• Chronic Absenteeism. Which students have missed a lot of school days and need extra support to catch up and engage in school? Look for patterns in student absences to schedule sessions on days when they are more likely to attend, and supplement tutoring itself with more holistic support to find and address the root cause of their absences.
  • At-Risk Status. Which students are most at risk of falling behind academically? This might include students at risk of missing grade-level reading proficiency benchmarks and those struggling with reading, students on a pre-track to need Special Education services, and students at risk of chronic absenteeism.
  • Teacher Recommendations. Consider asking teachers to provide a list of students who need tutoring and/or to refer students to tutoring throughout the school year. Sometimes students’ struggles do not show up in data at first; a good teacher can catch a student who is about to need support before it becomes an emergency.

Special Populations

  • Students Receiving Mandated Services. Decide on your program-wide philosophy from the outset: how will your tutoring program ensure accessibility for students receiving Special Education Services (such as students with IEPs or 504s) and English Language Learners (ELLs) without replacing or interrupting the support they receive from programs tailored to their specific needs?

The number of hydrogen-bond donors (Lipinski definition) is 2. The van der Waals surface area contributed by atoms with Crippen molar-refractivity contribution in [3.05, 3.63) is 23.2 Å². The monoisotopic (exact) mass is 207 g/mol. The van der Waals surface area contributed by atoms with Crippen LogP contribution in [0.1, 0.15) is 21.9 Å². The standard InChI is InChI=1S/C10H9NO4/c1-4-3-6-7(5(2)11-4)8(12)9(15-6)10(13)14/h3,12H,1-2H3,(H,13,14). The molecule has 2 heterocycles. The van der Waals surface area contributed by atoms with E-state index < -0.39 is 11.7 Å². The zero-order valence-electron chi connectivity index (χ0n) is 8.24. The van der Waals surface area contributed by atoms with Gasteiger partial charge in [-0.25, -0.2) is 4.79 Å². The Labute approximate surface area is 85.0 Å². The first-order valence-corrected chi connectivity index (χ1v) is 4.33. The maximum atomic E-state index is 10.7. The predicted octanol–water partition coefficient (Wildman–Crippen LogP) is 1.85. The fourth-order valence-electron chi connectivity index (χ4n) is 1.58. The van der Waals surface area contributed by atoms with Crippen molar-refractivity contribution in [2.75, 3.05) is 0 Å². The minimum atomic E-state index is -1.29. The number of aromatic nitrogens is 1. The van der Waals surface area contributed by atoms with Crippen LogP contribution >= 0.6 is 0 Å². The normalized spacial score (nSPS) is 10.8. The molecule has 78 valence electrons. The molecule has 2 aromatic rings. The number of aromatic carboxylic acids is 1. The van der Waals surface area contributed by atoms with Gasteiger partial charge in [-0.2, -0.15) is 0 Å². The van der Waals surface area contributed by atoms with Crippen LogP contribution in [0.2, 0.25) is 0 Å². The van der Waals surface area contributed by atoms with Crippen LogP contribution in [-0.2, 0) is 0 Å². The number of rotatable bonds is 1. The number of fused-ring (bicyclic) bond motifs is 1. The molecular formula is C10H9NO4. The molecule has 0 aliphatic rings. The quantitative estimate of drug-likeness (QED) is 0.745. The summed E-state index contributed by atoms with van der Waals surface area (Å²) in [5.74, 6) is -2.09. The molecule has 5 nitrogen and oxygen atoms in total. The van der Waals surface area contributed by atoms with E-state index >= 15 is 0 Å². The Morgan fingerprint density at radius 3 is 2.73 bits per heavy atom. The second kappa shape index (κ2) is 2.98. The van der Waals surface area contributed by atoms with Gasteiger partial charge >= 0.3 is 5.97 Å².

• This determination will likely depend on the level of overlap between these populations and the academic performance criteria established above, as well as what other supports are available to them.
    • If your tutoring program will serve ELLs or students receiving Special Education services, consider how this will influence other program-wide decisions:
      • For Special Education services: How will tutoring integrate with existing pull-out supports?
      • For ELL services: Will your students have access to bilingual tutors? Is there a specific level of English proficiency that students need to be eligible for this tutoring program?


  • Availability. Cross-reference your eligible students’ class schedules with scheduled tutoring sessions in their school. Which eligible students are available to attend tutoring on these scheduled days and times? If not enough students are available, reschedule your sessions (or their classes) and repeat this step.
  • Overlap. Cross-reference your list of eligible, available students with the list of students who receive support from other similar programs (at school or on their own). Prioritize students who receive no other support, both for reasons of equity and to avoid confounding variables when analyzing your pilot program’s impact.
  • Barriers. Review your list of eligible, available, otherwise-unsupported students and determine what barriers might prevent them from participating in tutoring. If tutoring is virtual, do they have the necessary technology to benefit from virtual sessions? Do they have the necessary language proficiency to benefit from sessions in English? If not, these barriers must be addressed prior to including these students in tutoring.